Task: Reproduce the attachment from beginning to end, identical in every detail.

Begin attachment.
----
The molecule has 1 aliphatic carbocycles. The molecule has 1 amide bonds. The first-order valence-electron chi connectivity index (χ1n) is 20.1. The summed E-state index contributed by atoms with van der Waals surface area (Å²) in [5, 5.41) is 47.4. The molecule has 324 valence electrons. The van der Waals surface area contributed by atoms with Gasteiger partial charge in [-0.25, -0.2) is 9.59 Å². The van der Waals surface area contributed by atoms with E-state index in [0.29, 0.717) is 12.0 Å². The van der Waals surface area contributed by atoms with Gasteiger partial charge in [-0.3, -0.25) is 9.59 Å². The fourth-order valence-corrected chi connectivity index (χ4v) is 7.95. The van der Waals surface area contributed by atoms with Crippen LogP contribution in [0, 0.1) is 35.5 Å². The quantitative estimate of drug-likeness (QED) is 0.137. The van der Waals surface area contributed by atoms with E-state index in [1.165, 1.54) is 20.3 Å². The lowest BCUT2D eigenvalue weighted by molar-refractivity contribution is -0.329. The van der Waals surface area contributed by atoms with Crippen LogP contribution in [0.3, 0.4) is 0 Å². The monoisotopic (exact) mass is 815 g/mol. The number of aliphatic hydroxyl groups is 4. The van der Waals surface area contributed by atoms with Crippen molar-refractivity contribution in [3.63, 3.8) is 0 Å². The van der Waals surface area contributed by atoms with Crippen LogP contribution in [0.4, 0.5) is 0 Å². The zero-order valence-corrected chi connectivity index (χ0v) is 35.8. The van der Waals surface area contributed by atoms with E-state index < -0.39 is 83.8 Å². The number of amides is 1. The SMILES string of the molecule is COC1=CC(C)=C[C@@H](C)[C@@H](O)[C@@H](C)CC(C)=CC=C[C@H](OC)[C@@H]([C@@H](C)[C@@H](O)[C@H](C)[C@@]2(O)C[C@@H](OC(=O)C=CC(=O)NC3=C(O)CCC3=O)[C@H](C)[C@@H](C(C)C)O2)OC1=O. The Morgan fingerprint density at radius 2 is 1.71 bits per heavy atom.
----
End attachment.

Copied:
The molecule has 1 aliphatic carbocycles. The molecule has 1 amide bonds. The first-order valence-electron chi connectivity index (χ1n) is 20.1. The summed E-state index contributed by atoms with van der Waals surface area (Å²) in [5, 5.41) is 47.4. The molecule has 324 valence electrons. The van der Waals surface area contributed by atoms with Gasteiger partial charge in [-0.25, -0.2) is 9.59 Å². The van der Waals surface area contributed by atoms with E-state index in [0.29, 0.717) is 12.0 Å². The van der Waals surface area contributed by atoms with Gasteiger partial charge in [-0.3, -0.25) is 9.59 Å². The fourth-order valence-corrected chi connectivity index (χ4v) is 7.95. The van der Waals surface area contributed by atoms with Crippen LogP contribution in [0, 0.1) is 35.5 Å². The quantitative estimate of drug-likeness (QED) is 0.137. The van der Waals surface area contributed by atoms with E-state index in [1.165, 1.54) is 20.3 Å². The lowest BCUT2D eigenvalue weighted by molar-refractivity contribution is -0.329. The van der Waals surface area contributed by atoms with Crippen LogP contribution in [0.3, 0.4) is 0 Å². The monoisotopic (exact) mass is 815 g/mol. The number of aliphatic hydroxyl groups is 4. The van der Waals surface area contributed by atoms with Crippen molar-refractivity contribution in [3.63, 3.8) is 0 Å². The van der Waals surface area contributed by atoms with Crippen LogP contribution in [0.4, 0.5) is 0 Å². The zero-order valence-corrected chi connectivity index (χ0v) is 35.8. The van der Waals surface area contributed by atoms with E-state index < -0.39 is 83.8 Å². The number of amides is 1. The SMILES string of the molecule is COC1=CC(C)=C[C@@H](C)[C@@H](O)[C@@H](C)CC(C)=CC=C[C@H](OC)[C@@H]([C@@H](C)[C@@H](O)[C@H](C)[C@@]2(O)C[C@@H](OC(=O)C=CC(=O)NC3=C(O)CCC3=O)[C@H](C)[C@@H](C(C)C)O2)OC1=O. The Morgan fingerprint density at radius 2 is 1.71 bits per heavy atom.